Ready Player One takes place in the year 2045, where much of the earth’s population now lives in slum-like conditions due to overpopulation, climate change, and corruption. To escape the hardships of reality, people spend most of their days in a virtual reality platform called OASIS, created by the late innovator James Halliday (Mark Rylance). Before his death, Halliday created a game within OASIS called “Anorak’s Quest”, wherein easter eggs are hidden throughout the virtual reality world, and the person who collects all the easter eggs gains control of OASIS. This attracts normal everyday users of the platform called “Gunters”, including Columbus, Ohio resident Wade Wilson (Tye Sheridan), and an army of soldiers called “Sixers” controlled by the leading creator of virtual reality equipment, Innovative Online Industries, and their CEO, Nolan Sorrento (Ben Mendelsohn). With such high stakes on the line, it’s a race to find all of the easter eggs and gain control of not only OASIS, but also potentially the world.

There’s no doubt Ready Player One is a blast from the past, an 80s type film for the present generation’s enjoyment. Spielberg, when he doesn’t want to lecture a history class, still knows what puts butts in the seats: a good story, relatable characters, and blockbuster thrills. In regards to most of those categories, Ready Player One delivers on an epic scale. OASIS is a full blown spectacle of special effects, with animation so rendered and crisp you feel as if you too are part of this virtual reality. The action scenes that occur in this realm are nothing short of jaw dropping, whether it’s a race featuring King Kong standing in ones path to the finish line or the films’ the final battle sequence, only a true craftsman like Spielberg could handle such awe inspiring action.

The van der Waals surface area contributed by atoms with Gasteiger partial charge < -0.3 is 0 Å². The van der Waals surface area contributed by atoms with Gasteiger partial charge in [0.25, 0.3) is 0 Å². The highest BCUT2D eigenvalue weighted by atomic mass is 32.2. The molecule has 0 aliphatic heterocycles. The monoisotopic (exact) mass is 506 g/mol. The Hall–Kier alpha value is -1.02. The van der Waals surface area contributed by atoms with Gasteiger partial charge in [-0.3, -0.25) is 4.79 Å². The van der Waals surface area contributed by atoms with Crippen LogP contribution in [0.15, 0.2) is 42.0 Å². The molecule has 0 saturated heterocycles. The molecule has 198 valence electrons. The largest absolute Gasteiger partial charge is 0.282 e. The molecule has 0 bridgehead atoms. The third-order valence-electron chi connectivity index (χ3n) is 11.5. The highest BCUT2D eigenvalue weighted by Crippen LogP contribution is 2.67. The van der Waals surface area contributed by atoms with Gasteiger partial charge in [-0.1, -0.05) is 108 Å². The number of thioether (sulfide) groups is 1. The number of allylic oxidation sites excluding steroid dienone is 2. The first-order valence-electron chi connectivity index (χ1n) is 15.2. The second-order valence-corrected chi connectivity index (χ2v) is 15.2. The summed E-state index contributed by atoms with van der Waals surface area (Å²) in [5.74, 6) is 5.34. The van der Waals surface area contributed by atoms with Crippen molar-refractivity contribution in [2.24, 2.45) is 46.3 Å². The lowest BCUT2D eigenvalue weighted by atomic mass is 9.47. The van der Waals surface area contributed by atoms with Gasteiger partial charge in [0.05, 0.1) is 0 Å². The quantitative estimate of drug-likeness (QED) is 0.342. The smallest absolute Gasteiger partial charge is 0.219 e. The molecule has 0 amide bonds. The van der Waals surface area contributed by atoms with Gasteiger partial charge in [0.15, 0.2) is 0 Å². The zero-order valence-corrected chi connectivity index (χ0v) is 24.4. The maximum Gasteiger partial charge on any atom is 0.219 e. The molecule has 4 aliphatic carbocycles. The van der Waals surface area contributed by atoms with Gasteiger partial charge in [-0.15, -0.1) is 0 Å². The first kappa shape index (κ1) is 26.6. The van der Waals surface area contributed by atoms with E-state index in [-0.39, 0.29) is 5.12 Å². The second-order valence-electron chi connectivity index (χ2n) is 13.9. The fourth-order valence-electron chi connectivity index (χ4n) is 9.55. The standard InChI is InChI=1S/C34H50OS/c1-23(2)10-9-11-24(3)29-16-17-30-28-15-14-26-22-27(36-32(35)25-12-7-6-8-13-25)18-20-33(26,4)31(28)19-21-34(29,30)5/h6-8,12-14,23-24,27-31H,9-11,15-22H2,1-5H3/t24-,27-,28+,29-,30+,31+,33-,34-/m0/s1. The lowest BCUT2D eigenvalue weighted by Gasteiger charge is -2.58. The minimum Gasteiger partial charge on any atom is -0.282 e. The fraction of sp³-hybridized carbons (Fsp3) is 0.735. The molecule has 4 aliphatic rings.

One of the more intriguing aspects to the film is its dependency on pop culture references. There are so many easter eggs and nods to the 1980s, a decade Spielberg directed films dominated, throughout the film. It definitely draws a parallel to today’s pop culture obsessed world, somewhat of a biting commentary that our current habits will only be expanded to new levels in the future and in the soon to be virtual reality driven society.

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Ready Player One.

While the film doesn’t boast any A-list stars, the ensemble cast delivers. Tye Sheridan makes for a compelling protagonist in the film, and his chemistry with Olivia Cooke is apparent. Ben Mendelsohn may be somewhat of a generic villain, but he’s having a blast in the role of a corporate suite. Mark Rylance and Steven Spielberg appear to be attached at the hip these days, but Rylance once again does a remarkable job embodying the spirit of a film. The rest of the ensemble, consisting of Simon Pegg, T.J. Miller, and Lena Waithe, also hit their marks, making for a diverse, well rounded cast.

While the story definitely sets up for great visuals and special effects, it does take a little getting used to the visual dependent film, and could be overwhelmingly vibrant for some. The story itself has also been explored before not only in other science fiction novels, but in other films as well. This means its general themes can be pinpointed quickly, and audiences get a general feel for where the film is going over its 140 run time.

Even with the aforementioned faults of the film, Ready Player One is old school blockbuster filmmaking from a director who keeps finding ways to out-do himself. It’s a visually striking triumph that should not only please fans of the novel, but also general audiences deprived of such good quality films. Ready Player One is the ultimate 80s video game, a great reminder from the legendary Steven Spielberg that he’s not slowing down anytime soon, and a reminder of why we go to the movies; to escape the plight of reality for a short period of time, only this time it’s not just to theaters, but to OASIS as well.

Rating: 3 out of 4 stars. Pay full price.

Ready Player One stars Tye Sheridan, Olivia Cooke, Ben Mendelsohn, Lena Waithe,Win Morisaki, Simon Pegg, and Mark Rylance. It is in theaters March 29th.

Bro-Reviews: Tomb Raider

More like Time Raider.